There is a lot of talk in the air these days about networks. At a recent conference, activists discussed how the future of social change movement rests in how we network our individual efforts with one another to create more coordinated and unified action - examples of that power can be seen in the past weekend's successful efforts around Health Reform and the turn out for the Washington Immigration march. Today I'm part of a conversation with a few foundations at Monitor Institute about networks within philanthropy and how grantmakers that intentionally put their institutional egos aside and link with others around common strategies and approaches to solving key social issues will see greater impact from their grants. Funding the NETWORK, and the tools and capacities a network needs to succeed, has been a growing conversation in philanthropy as we search for ways to support the kind of social changes many of us were created to support.
I have seen firsthand the power of networks - both in my work as a grantmaker and as a leader at Tides where we have built a network across our various program offerings: grantmaking and donor advising, nonprofit program sponsorship and management, and nonprofit real estate development. In our work with Community Clinics Initiative we have participated in the development of a network of funders in California who fund community health centers and technology development. That work has not only resulted in increased dollars to clinics for technology development, it has produced a coordinated strategy for funding that assesses the big picture in which clinics operate, identifies key areas of needed investment, supports individual grantmakers to fund within their unique constraints (geographic, types of grants, etc), and then shares lessons learned back to the funders as well as the grantees. This powerful coalition has leveraged millions of dollars in a coordinated fashion and positioned California's community health centers to benefit directly from the almost $11 billion now available for community health centers through the Health Reform Act that was signed into law this week.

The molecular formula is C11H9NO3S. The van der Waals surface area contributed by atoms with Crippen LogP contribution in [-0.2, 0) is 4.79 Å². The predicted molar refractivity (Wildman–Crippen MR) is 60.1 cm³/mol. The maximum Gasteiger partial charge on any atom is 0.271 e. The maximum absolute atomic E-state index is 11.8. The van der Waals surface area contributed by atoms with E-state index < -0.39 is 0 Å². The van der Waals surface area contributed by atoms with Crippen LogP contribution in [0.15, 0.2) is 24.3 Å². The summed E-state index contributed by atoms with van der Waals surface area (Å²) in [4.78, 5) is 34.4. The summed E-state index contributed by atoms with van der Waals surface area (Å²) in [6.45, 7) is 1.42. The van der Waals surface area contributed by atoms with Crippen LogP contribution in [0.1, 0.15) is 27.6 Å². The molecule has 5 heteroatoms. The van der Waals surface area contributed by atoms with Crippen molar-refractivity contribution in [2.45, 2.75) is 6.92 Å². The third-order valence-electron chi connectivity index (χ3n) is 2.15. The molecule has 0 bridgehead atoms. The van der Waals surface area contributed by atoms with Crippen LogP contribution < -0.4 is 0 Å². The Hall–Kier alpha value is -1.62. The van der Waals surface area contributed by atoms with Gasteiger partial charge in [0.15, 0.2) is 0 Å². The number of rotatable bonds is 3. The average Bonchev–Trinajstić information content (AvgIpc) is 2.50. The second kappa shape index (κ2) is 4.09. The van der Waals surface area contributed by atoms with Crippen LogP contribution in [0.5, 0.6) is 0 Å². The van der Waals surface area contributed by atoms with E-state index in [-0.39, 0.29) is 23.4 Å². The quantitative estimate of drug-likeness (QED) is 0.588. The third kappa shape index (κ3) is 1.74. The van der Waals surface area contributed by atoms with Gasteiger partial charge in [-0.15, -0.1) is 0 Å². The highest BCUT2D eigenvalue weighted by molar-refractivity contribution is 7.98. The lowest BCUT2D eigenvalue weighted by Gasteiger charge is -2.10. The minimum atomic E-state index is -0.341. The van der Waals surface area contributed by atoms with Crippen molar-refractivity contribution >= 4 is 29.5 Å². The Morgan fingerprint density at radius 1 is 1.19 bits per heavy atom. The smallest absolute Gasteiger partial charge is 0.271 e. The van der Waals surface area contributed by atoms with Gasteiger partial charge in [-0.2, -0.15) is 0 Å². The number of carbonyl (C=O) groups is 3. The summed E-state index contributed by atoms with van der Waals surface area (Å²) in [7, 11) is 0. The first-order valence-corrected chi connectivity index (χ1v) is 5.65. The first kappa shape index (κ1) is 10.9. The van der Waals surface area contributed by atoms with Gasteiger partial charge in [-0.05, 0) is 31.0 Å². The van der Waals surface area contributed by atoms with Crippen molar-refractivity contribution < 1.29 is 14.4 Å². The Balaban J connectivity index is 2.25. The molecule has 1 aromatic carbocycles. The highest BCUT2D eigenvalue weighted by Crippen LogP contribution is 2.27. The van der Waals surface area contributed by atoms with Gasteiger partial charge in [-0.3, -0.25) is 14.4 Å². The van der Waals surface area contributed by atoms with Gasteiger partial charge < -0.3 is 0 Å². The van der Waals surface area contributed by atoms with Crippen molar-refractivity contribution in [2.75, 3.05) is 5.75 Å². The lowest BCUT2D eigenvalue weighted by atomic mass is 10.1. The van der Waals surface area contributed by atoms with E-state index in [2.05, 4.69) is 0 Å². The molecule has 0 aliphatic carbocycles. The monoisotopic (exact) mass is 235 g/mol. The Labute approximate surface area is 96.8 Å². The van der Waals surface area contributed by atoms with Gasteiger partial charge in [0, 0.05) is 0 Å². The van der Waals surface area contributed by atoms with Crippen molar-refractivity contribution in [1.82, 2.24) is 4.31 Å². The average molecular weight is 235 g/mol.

At Tides, we believe that the nonprofit and social change sectors - and particularly activists on the cutting edge of innovation and social action - need flexible infrastructure through which to operate. Our experience has highlighted that the most creative work in our sector rarely stays within sharply defined silos. Collaborative efforts have operational needs and grantmaking needs. Advocates need both lobbying dollars as well as charitable dollars. People need physical spaces in which to work that enable collaboration and innovation. Tides is that infrastructure and serves as a vehicle through which new and creative activity happens. To realize that vision, we had to adapt our internal structure and create a network. This means that all staff need to be able to work in cross functional teams, that the culture of service and innovation needs to be consistent, that leadership must model collaboration rather than top down decision making, that managers must learn to coach and facilitate rather than direct their staff. All these skills, and the attendant organizational systems to support the work, had to be adapted to create a flexible and fluid network.
Both of these examples require new ways of working and new forms of leadership. From our experience, some key lessons learned to help for m networks include:
The power of networks to move a global change agenda forward cannot be underestimated. The hope that is represented by some of the emerging global networks (see www.avaaz.org or www.fouryearsgo.org) is remarkable. Supporting these networks is the work we all need to do if we want change to happen on the scale the world needs it to.
This post originally appeared on The Huffington Post.